I see lots of bees for past 2 months on my flow super, but there is no honey ready; not even close. I’m thinking there is no way they could get it done for fall/winter fast approaching. Should I just remove the super and let them concentrate on the 2 brood boxes for them to create winter food supply? The brood boxes look healthy, with brood and some honey…but not enough for winter. I may not be able to get honey this year(year.1).
Have others had similar experiences in past?
Hello and welcome to the Flow forum!
Yes. The Flow super should not really be on the hive at all, unless the lower 2 brood boxes are full. It is very unusual for most people to get honey from a hive in the first year, unless you live in a real nectar haven. You may need to feed them in the fall and even over winter if they don’t have enough stores.
Welcome to the forum Celine and thanks for reaching out for advice. Normally if a hive builds up to a double brood hive in the first year you have done well. The common mistake is adding the super too early when it isn’t needed by the bees. So I agree with Dawn and remove it so the bees have less space to heat. Sure, monitor the stores in the brood boxes and feed syrup as needed in the fall and over Winter. Expecting to harvest honey in the first year isn’t likely if you have a short harvesting season.
I third the motion. Remove the super now. Where I live there is no point to ever leave a flow super on over winter and if we do they can get moldy and age must faster then if we remove them. Sometimes there is unripe nectar in the super when we remove them- if that’s the case we harvest it off the hive and freeze the nectar to feed back to the bees just before spring.
I have a similar situation, except it’s just 2 brood boxes of which they barely started on the 2nd brood box.
This is my first year with a hive and I started with 6 filled frames and 2 empty ones.
The 2 empty ones are now just about filled up.
Last Sunday I saw them festooning a bit in the empty top brood box. (empty as in not even cells)
So I’m thinking of removing the 2nd brood box, as I suspect they won’t finish filling those up at all by winter.
I suppose I just take it off, put it down next to the hive and wait until the bees have found their way back to the hive?
Hello and welcome to the Flow forum!
You can shake them off into the hive. A quick downward movement will get most of them off, and it doesn’t hurt them. They usually don’t even get annoyed about it.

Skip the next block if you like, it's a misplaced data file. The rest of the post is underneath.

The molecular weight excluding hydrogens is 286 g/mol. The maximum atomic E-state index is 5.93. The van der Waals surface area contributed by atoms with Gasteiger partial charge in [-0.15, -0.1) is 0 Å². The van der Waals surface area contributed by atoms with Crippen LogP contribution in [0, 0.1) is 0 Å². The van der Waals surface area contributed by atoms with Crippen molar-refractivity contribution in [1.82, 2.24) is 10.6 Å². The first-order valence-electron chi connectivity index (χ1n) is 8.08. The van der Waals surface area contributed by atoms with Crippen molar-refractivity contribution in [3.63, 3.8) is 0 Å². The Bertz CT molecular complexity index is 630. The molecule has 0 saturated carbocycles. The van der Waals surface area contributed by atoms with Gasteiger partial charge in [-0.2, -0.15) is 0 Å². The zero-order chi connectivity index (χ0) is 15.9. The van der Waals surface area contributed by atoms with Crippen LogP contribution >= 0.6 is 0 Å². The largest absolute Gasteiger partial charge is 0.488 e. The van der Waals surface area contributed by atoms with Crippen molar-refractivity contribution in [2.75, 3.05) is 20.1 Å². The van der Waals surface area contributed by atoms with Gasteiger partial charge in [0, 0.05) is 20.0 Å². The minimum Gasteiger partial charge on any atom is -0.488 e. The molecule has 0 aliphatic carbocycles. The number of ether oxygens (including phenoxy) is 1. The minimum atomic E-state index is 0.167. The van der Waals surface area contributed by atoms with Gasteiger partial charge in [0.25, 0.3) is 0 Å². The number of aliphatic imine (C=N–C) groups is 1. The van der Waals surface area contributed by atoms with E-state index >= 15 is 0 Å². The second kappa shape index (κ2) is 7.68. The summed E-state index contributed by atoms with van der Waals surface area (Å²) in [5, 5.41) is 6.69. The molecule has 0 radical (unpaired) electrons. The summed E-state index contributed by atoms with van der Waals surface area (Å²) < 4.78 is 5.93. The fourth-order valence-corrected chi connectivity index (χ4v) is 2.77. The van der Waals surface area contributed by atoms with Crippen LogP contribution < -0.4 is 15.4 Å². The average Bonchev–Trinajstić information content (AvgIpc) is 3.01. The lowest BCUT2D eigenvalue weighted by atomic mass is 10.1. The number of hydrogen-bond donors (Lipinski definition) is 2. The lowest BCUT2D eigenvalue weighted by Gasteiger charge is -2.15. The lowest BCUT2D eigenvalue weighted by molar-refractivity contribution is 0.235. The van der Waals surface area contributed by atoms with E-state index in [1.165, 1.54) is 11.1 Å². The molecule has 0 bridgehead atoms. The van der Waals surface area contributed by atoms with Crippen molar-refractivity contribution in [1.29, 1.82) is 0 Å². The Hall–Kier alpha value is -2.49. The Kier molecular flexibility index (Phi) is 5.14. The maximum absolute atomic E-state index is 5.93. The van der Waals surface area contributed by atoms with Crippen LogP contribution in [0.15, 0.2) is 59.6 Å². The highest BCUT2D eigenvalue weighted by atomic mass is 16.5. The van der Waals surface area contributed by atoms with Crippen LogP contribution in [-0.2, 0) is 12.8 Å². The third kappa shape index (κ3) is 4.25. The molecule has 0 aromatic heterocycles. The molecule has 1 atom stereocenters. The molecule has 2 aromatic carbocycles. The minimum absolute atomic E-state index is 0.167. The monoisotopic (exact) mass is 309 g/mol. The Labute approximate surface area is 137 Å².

I agree with Dawn’s advice and with you Winter approaching the bees will benefit from a smaller space to keep warm. You might need to feed them with syrup over the winter. Remove the top box off the hive as with the cooler weather they are not going to do much with the extra box which they probably didn’t need.
I have one brood box and installed the flow super last month, the bees seem to have finished sealing the flow super combs and just started that I can see adding nectar to the middle combs that I can see from the front. When I look at the side windows I don’t see any nectar in the combs. If I am reading correctly is the suggestion that I remove the flow Super and do not add any other box and just leave the one brood box that is full brood, pollen and Honey?
With your winter coming the colony will pack down with less bees in the colony and a smaller brood size so the bees will move some of the pollen and nectar down into the brood box to have it close to the brood so you might see the super will become empty of store, that is quiet normal in a cold climate If the super is empty then my advice would be to then remove it so that the bees can easier maintain the needed heat in the hive. It serves no positive purpose to have an empty super on the hive.
I’m not advising taking the super off the hive if there is stores in it. In the Winter it isn’t likely the bees will forage enough to produce a surplus so I wouldn’t think an empty box added makes sense.
When I had hives in Winters of 20F they began Winter as double brood hives and a medium super of stores, by the end of Winter the medium was empty and removed and the brood was less than 50% as found in Spring thru to the fall. In Summer those hives had stacked supers on the hives, often 4 supers deep when I couldn’t keep up with extracting in a strong flow.
Hope that explains better Mike
Mike’s super is a Flow - he needs to take it off for winter, stores or not.
Flow frames were designed for ease of harvesting, not for overwintering, the latter being hazardous to the queen as most Flow supers are placed above a queen excluder. Clustered bees needing to move upwards for honey can inadvertently leave their queen behind - she cannot get through the excluder and will die of starvation and cold. Never mind the issues with propolis, mold and residing pests.